# Normalization of a wavefunction

• dapias09

#### dapias09

Hello, I'm trying to find out the normalization constant in a given wavefunction but I cannot. I think that this is a math problem because I cannot solve the integral of the probability density but your experience could help; I was trying several steps and I tried in the software "derive" but the answer didn't like to me.

The wavefunction is ψ(x,t)= [b^2-(x-vt)^2]^(-1) , b is the normalization constant, and I must integrate it with respect to x in the interval -∞<x<∞.

Thanks in advance for any help!

Recall that the integral is of the square wavefunction, we are assuming that b and t are real constants.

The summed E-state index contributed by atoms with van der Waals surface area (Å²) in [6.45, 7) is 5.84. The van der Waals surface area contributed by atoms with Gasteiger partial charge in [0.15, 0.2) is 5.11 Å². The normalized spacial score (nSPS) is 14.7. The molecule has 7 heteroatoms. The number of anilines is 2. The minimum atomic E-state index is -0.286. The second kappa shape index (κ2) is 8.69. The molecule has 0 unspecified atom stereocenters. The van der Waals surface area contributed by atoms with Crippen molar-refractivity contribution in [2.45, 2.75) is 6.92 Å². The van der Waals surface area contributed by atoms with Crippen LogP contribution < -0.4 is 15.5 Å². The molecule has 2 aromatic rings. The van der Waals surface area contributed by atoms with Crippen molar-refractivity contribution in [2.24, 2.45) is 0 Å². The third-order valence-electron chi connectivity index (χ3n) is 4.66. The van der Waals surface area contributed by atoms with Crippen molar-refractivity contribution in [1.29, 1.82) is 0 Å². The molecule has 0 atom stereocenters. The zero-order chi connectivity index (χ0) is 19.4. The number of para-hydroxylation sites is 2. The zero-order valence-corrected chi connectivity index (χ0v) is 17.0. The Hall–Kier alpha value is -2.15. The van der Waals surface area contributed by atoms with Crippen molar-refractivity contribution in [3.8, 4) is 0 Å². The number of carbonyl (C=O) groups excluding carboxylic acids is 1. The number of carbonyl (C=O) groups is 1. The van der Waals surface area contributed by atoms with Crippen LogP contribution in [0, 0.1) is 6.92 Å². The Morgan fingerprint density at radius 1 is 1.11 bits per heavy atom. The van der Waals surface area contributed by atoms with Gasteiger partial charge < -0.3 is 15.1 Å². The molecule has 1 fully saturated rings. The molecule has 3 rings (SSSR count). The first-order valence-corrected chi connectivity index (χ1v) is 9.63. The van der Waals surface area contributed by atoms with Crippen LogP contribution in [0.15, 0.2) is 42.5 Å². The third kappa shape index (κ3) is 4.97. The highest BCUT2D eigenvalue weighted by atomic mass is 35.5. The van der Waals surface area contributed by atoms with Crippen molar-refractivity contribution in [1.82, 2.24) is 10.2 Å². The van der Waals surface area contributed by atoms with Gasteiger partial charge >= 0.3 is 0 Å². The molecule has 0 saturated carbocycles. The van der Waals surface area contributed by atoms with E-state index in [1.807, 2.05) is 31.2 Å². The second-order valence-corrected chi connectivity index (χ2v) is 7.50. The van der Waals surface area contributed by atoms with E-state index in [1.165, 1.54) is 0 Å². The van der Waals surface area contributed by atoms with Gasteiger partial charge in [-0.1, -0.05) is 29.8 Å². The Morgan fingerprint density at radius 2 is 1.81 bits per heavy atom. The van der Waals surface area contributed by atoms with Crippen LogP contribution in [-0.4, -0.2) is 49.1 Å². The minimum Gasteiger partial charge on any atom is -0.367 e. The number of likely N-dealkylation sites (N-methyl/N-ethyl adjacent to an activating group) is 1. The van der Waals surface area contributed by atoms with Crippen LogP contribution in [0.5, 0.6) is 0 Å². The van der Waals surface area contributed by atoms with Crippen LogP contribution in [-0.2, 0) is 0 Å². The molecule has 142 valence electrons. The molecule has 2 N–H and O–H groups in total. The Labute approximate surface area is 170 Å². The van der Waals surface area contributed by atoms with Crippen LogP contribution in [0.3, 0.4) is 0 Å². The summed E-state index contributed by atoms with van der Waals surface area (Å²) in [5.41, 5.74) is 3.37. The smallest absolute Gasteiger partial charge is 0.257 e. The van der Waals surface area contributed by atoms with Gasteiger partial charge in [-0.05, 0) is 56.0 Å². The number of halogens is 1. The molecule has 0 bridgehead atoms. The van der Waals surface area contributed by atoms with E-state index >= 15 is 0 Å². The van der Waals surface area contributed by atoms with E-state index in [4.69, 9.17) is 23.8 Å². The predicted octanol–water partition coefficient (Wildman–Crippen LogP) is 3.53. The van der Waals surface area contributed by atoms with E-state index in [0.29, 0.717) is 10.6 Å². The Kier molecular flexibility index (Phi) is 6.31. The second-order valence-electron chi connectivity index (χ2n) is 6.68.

$$\psi(x,t)= \frac{1}{b^2-(x-vt)^2}$$

something is wrong b/c this wave function is singular; what about

$$\psi(x,t)= \frac{1}{b^2+(x-vt)^2}$$

?

Hi. Thanks for your help. You are right, with the first one we get a singularity. My teacher changed it for the second one. Anyway I cannot solve it, I tried to solve it with a software and I know the answer but the steps are very difficult. Thanks again. Bye .

If you think a simple integration by a change of variable is very difficult, then you should, perhaps, leave that QM book aside for good... You have to integrate

$$|\psi(x,t)|^2= \left|\frac{1}{b^2+(x-vt)^2}\right|^2 = \left|\frac{1}{b^2+y^2}\right|^2 = \frac{1}{(\bar{b}^2+y^2)(b^2+y^2)}$$

where I used y = x-vt

You can do this using partial fractions plus contour integrals or using partial fractions plus elementary integrals continued to complex parameters ib.

The denominators for the partial fractions will be something like

$$\frac{1}{y \pm ib}$$

As dextercioby said: this is standard knowledge for doing quantum mechanics.